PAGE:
–Stuart Krahn

How have your friendships with other writers or being a part of a community of writers informed your work?

Stuart Krahn, Marine on St. Croix, Minnesota

I realized in thinking about this question that I have to divide my writing life into stages to answer it with any accuracy. I will. Most of us make our first efforts at writing in the competitive world of elementary school. Our fellow writers (or printers) are the people we compete with on the playground and for our early crushes. Being singled out as a good writer at that stage of the game is often just part of being a good student and not something apt to gain applause from the other writers. My first writing failure dates from that period in my life. My father was hospitalized for minor surgery and my mother had both my brother and me write him letters. Mine was perfectly put together; my brother’s was interesting. I’m not sure which of my parents gave me this verdict or why, but it wounded me, stirred something deeply competitive in me, and gave me the first realization that vitality, more than any rule, is crucial to good writing.

As a high school student, I won the best English student, girl category, three out of four years and was told it was because of my writing. The year I didn’t win I wondered why I hadn’t, what there was about the other girl’s work that meant she’d earned the medal. At times, thinking about it, I assumed there must be something ineffable and wonderful in her writing; at others, I decided it was just that she had a lot to write about since she had so many siblings. But there was this, too: like my brother, she seemed to have a rebellious streak and it occurred to me it may have gotten into her writing.

I’ve just realized that I remember only one of the students from the two creative writing courses I took in college. John Hawkes, the teacher, gave us an assignment to write a scene that came to life with real immediacy. I have no idea what I wrote. I do remember the girl whose work he read aloud to the class. She had written something using a post card picture as her inspiration, and whatever she’d written about was suddenly incredibly vivid and real because of the words she’d put together. I was impressed. I was also shaken, wondering if I could ever write something that would sound that effortlessly good.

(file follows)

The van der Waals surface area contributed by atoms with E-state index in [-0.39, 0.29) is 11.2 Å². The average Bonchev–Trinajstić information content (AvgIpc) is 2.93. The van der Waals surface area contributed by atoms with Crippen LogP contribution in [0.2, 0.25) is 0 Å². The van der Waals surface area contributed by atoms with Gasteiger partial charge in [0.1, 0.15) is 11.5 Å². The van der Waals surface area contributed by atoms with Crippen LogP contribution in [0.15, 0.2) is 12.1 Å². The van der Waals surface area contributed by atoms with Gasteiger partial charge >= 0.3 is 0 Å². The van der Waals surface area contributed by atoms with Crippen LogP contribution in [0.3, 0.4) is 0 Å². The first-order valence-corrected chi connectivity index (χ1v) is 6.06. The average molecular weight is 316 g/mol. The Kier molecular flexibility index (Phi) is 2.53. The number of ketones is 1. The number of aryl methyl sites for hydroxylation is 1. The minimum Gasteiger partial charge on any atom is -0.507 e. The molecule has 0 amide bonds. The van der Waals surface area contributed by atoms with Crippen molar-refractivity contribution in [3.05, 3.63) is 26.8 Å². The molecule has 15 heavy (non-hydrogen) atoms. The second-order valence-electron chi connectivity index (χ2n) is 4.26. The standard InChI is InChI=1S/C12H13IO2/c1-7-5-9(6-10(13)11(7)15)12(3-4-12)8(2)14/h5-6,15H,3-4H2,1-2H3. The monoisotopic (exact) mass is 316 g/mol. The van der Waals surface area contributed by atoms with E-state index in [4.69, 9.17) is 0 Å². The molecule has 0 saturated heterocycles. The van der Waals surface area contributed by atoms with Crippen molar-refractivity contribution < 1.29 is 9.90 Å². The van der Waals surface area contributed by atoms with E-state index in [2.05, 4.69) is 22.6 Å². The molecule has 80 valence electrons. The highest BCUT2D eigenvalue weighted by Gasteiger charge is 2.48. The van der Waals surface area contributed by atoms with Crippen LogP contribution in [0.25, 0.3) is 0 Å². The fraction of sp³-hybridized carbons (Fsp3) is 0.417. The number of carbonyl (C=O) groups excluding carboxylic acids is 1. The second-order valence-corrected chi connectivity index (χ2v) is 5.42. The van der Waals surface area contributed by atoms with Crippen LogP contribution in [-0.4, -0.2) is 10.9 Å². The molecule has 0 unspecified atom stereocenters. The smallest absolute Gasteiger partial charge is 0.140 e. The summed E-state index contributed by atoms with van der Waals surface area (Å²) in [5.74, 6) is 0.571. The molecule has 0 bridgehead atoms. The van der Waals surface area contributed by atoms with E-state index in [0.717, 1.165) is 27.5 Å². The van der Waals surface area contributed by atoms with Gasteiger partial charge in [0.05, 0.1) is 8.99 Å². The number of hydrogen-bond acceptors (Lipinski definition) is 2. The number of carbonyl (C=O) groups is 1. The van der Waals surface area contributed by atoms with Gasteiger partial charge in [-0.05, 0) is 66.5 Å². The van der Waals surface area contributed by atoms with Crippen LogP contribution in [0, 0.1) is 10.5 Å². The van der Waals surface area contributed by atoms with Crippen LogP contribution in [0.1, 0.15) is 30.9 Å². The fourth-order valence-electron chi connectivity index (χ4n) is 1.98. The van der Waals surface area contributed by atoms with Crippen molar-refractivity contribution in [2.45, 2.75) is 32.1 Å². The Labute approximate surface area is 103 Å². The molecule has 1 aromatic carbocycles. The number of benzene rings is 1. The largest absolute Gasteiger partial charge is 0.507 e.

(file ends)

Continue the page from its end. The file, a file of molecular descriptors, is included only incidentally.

While it would be easy to put the focus elsewhere in talking about other writers—and I will—I wanted to start with these three moments that had to do with a writer’s jealousy because I think at some point and some level it’s a part of every writer’s experience. Virtually no writer with sound judgment writes from a position of complete confidence, particularly in the early years. Because writers are human, that wavering confidence often gets bolstered by secret thoughts that their writing is better than someone else’s—everyone else’s!—and shattered by the certainty that it’s not. Other writers become important reference points for writers trying to understand if they’re going to be good enough for their work to enter the arena of real writing. And the best work of other writers, neophytes and professionals, acts as an inspiration and a prod, a standard to try to meet.